TSA Proposed Rule as directed by court is out

Discussion in 'Aviation Passenger Security in the USA' started by Doober, Mar 23, 2013.

  1. So how are you all going to approach commenting? I haven't had a chance to read the thing, but from what I read of it I'm puzzled as to where to begin with a comment. What would I even be commenting on exactly?
     
  2. CelticWhisper

    CelticWhisper Founding Member

    I had read somewhere that there was no limit to the number of comments a person may submit.

    If this is true, then perhaps a series of well-written and tightly-focused comments would work best.
     
  3. RB

    RB Founding Member

    I think we should focus on a couple of points. One, Backscatter or any other x-ray emitter should never be used for human screening. Two, the WBI machines were not tested as claimed by TSA and the cites are available for posting.

    http://www.epa.gov/radiation/understand/health_effects.html

    Next point, WBI machines do not detect dangerous items. They detect all things when they work which is only about 50% of the time. TSA claims that WBI reduce the need for pat downs, but that is clearly not true since anything alerting during WBI screening requires a pat down to resolve, sweat, paper in a pocket, a medical device or any other item.

    Privacy trumps security. Electronic strip searches are invasive even if the machine resolves the image. Our Constitution and Bill of Rights are more important than the very low chance that someone is trying to use an airplane as a weapon. With Locked Cockpit Doors and an increased awareness by travelers of security issues only a fool would try to hijack an airplane.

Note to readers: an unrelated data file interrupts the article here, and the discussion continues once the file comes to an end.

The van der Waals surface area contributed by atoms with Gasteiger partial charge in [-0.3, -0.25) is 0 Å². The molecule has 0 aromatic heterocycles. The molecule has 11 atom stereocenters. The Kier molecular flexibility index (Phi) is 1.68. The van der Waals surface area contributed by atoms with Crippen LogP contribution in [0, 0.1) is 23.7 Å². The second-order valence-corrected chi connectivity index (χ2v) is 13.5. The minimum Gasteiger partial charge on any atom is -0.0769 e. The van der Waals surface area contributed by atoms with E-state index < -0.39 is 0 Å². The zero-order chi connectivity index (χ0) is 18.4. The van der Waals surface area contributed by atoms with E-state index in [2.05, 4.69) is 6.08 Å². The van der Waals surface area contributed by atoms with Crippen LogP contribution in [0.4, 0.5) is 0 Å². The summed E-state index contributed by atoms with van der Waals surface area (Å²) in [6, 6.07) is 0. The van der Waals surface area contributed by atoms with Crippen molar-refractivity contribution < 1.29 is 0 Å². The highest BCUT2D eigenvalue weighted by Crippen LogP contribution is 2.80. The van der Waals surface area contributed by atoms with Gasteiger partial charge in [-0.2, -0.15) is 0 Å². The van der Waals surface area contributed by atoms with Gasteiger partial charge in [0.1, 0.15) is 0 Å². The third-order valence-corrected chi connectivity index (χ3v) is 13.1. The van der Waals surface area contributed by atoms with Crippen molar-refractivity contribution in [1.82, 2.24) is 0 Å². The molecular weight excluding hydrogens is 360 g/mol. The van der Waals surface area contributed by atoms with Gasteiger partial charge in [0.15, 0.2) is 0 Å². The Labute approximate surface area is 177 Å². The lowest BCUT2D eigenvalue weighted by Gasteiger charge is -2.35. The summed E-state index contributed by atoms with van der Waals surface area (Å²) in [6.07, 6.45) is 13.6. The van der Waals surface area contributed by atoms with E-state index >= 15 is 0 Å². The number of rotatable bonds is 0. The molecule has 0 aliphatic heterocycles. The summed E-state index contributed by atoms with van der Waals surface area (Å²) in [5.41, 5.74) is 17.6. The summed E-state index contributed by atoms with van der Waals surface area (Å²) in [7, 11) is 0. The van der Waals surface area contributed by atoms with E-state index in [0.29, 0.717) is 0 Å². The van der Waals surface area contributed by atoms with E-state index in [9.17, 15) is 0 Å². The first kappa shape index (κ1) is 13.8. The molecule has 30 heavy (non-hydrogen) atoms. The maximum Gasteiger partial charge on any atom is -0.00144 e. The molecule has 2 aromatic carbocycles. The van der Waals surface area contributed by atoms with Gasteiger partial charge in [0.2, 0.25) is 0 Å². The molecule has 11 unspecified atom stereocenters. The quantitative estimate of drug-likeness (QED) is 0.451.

The use of WTMD and ETD will find all metallic weapons and non-metallic explosives at a highly reduced cost to taxpayers. Three things, baggage x-ray, WTMD, and ETD reduces the likelihood of a weapon getting on board an airplane to almost zero chances.

    TSA claims of terrorist testing security daily is unsubstantiated. TSA is trying to protect the agency and its power over the people, not protecting the public from terrorist.

    TSA as currently deployed is a complete failure as a passenger and cargo screening agency.

    These are just a few points I intend to cover. You guys are more than welcome to borrow, add to, and share with anyone you like.
     
  4. Fisher1949

    Fisher1949 Original Member Coach

    Here's what I wrote:

    TSA has rushed into a $250 million mistake that has violated the 4th Amendment, exposed passengers to unnecessary radiation, created child pornography and led to countless women being humiliated and harassed.